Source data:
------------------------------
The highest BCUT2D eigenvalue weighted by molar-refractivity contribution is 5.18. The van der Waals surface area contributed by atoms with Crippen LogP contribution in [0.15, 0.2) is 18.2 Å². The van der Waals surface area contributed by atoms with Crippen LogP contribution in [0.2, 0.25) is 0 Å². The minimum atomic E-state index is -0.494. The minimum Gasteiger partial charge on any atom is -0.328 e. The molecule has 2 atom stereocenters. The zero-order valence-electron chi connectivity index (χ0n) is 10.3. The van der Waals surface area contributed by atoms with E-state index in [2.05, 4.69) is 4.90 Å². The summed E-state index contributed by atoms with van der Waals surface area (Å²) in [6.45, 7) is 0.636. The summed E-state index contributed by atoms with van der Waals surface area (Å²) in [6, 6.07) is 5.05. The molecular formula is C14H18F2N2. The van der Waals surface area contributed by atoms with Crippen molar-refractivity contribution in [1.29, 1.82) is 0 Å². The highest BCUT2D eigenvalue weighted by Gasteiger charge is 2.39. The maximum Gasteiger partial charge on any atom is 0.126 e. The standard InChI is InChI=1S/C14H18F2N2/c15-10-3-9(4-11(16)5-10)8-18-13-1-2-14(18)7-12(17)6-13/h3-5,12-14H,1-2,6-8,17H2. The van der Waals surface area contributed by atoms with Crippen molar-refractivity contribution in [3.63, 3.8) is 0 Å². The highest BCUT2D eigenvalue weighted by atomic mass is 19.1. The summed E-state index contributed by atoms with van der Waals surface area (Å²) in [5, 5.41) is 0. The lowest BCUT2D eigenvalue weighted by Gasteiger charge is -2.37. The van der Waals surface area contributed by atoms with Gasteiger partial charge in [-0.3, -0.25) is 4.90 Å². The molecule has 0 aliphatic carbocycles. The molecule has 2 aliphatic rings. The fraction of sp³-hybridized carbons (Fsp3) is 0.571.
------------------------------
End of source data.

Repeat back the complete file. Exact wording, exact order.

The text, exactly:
The highest BCUT2D eigenvalue weighted by molar-refractivity contribution is 5.18. The van der Waals surface area contributed by atoms with Crippen LogP contribution in [0.15, 0.2) is 18.2 Å². The van der Waals surface area contributed by atoms with Crippen LogP contribution in [0.2, 0.25) is 0 Å². The minimum atomic E-state index is -0.494. The minimum Gasteiger partial charge on any atom is -0.328 e. The molecule has 2 atom stereocenters. The zero-order valence-electron chi connectivity index (χ0n) is 10.3. The van der Waals surface area contributed by atoms with E-state index in [2.05, 4.69) is 4.90 Å². The summed E-state index contributed by atoms with van der Waals surface area (Å²) in [6.45, 7) is 0.636. The summed E-state index contributed by atoms with van der Waals surface area (Å²) in [6, 6.07) is 5.05. The molecular formula is C14H18F2N2. The van der Waals surface area contributed by atoms with Crippen molar-refractivity contribution in [1.29, 1.82) is 0 Å². The highest BCUT2D eigenvalue weighted by Gasteiger charge is 2.39. The maximum Gasteiger partial charge on any atom is 0.126 e. The standard InChI is InChI=1S/C14H18F2N2/c15-10-3-9(4-11(16)5-10)8-18-13-1-2-14(18)7-12(17)6-13/h3-5,12-14H,1-2,6-8,17H2. The van der Waals surface area contributed by atoms with Crippen molar-refractivity contribution in [3.63, 3.8) is 0 Å². The highest BCUT2D eigenvalue weighted by atomic mass is 19.1. The summed E-state index contributed by atoms with van der Waals surface area (Å²) in [5, 5.41) is 0. The lowest BCUT2D eigenvalue weighted by Gasteiger charge is -2.37. The van der Waals surface area contributed by atoms with Gasteiger partial charge in [-0.3, -0.25) is 4.90 Å². The molecule has 0 aliphatic carbocycles. The molecule has 2 aliphatic rings. The fraction of sp³-hybridized carbons (Fsp3) is 0.571.